If you live in New York City, chances are that you’ve heard of The Cloisters. Maybe you paid the site a visit on your third grade field trip or have visited if you live nearby. Although The Cloisters are a must see, not many tourists nor New Yorkers venture all the way up to the Metropolitan Museum of Art to scope it out. This summer, you should make it a priority to get up and see the beautiful grounds, which are located at the top of Fort Tryon Park. Not to mention that a couple of knights in shining armor plan on being present, who will definitely make the trip to The Cloisters worthwhile.
There is a new outdoor art display called ARMORS presented on The Cloisters lawns this month. The display is designed by Icelandic sculptor Steinunn Thorarinsdottir, who is known for placing androgynous sculptures at famous sites around the world like Reykjavík’s Hallgrímskirkja church and New York City’s Hammarskjöld Plaza.
The Cloisters is a branch of the Metropolitan Museum of Art which showcases more than 2,000 pieces and artifacts of European Medieval art, architecture, and gardens, which makes it the perfect location for this exhibit.
The ARMORS exhibit, in conjunction with New York City’s Arts in the Parks program, will feature three pairs of statutes. Each pairing will showcase a knight in armor, which will be opposite of Thorarinsdottir’s signature non-gendered nude sculptures. Thorarinsdottir sourced her inspiration for the armor from those found in Gallery 371 in the Arms and Armor Department at the Metropolitan Museum of Art with the exhibit’s curator Donald LaRocca. The 16th-century Medieval suits were a completely new area of study for Thorarinsdottir since her ancestral ancient Viking warriors did not wear full suits of metal armor. The two selected three sets of the armor to replicate using 3D renderings and aluminum along with Thorarinsdottir sculpting each of the nude figures as a direct response to their specific, opposing knight.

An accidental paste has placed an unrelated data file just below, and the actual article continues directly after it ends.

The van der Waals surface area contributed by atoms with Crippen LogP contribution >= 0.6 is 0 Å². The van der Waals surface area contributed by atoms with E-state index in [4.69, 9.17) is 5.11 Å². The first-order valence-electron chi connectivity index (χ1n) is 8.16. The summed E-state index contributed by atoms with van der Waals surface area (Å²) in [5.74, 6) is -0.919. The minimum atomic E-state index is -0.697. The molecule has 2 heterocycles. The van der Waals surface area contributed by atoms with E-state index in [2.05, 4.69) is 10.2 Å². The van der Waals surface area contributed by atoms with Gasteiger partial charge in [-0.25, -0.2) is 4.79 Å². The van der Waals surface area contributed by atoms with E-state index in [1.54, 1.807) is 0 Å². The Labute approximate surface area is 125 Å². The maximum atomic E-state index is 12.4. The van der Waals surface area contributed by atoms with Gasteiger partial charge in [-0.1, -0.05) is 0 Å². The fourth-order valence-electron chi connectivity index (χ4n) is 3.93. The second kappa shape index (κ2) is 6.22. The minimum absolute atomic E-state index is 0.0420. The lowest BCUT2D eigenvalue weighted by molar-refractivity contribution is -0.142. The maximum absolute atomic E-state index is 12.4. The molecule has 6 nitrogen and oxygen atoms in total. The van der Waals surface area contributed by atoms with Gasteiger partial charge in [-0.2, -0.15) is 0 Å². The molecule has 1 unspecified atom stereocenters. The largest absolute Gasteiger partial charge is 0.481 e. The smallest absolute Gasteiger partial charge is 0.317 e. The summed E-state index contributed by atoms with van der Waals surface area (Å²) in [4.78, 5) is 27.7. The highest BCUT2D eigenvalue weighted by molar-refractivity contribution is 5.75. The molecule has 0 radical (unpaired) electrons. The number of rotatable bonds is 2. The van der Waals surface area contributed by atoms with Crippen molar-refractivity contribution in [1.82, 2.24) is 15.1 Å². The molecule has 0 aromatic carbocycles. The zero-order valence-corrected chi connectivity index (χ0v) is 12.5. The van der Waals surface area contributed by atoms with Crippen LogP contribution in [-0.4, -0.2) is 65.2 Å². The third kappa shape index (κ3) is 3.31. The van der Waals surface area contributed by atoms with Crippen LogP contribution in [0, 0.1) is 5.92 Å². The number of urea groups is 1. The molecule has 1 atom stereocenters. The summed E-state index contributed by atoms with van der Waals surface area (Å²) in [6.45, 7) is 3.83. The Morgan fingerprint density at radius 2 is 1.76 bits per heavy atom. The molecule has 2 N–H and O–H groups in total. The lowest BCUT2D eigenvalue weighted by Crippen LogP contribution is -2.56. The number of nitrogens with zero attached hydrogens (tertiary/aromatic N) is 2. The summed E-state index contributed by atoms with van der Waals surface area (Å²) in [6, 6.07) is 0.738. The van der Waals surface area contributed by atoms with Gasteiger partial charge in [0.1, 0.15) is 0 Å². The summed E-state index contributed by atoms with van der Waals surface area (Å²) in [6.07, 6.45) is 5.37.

“Ancient armors are in themselves sculptural forms," said Thorarinsdottir in a statement. "They were developed for war but they give a sharp insight into the psyche of man. I wanted to merge medieval armors and ageless, androgynous figures in a way that would speak to the human condition today and in the past.”
Thorarinsdottir has been designing and displaying non-gendered sculptures all over the world since 1976 and is celebrated as a pioneer and the first female sculptor to have her own shows at the Reykjavik Art Museum in both 1982 and 1987 in Iceland, which happens to be her homeland.
If you decide to add this exhibit to your to-do list this summer, you can access The Cloisters by taking the A train to 190th street and walking about ten minutes north along Margaret Corbin Drive or by taking more of a stroll through Inwood using the Dyckman Street station on the 1 train. ARMORS will officially open to the public on May 9th after a reception on the grounds at 5 p.m. and will continue to be on display till September 13th.
Image Credit: Azhar Kotadia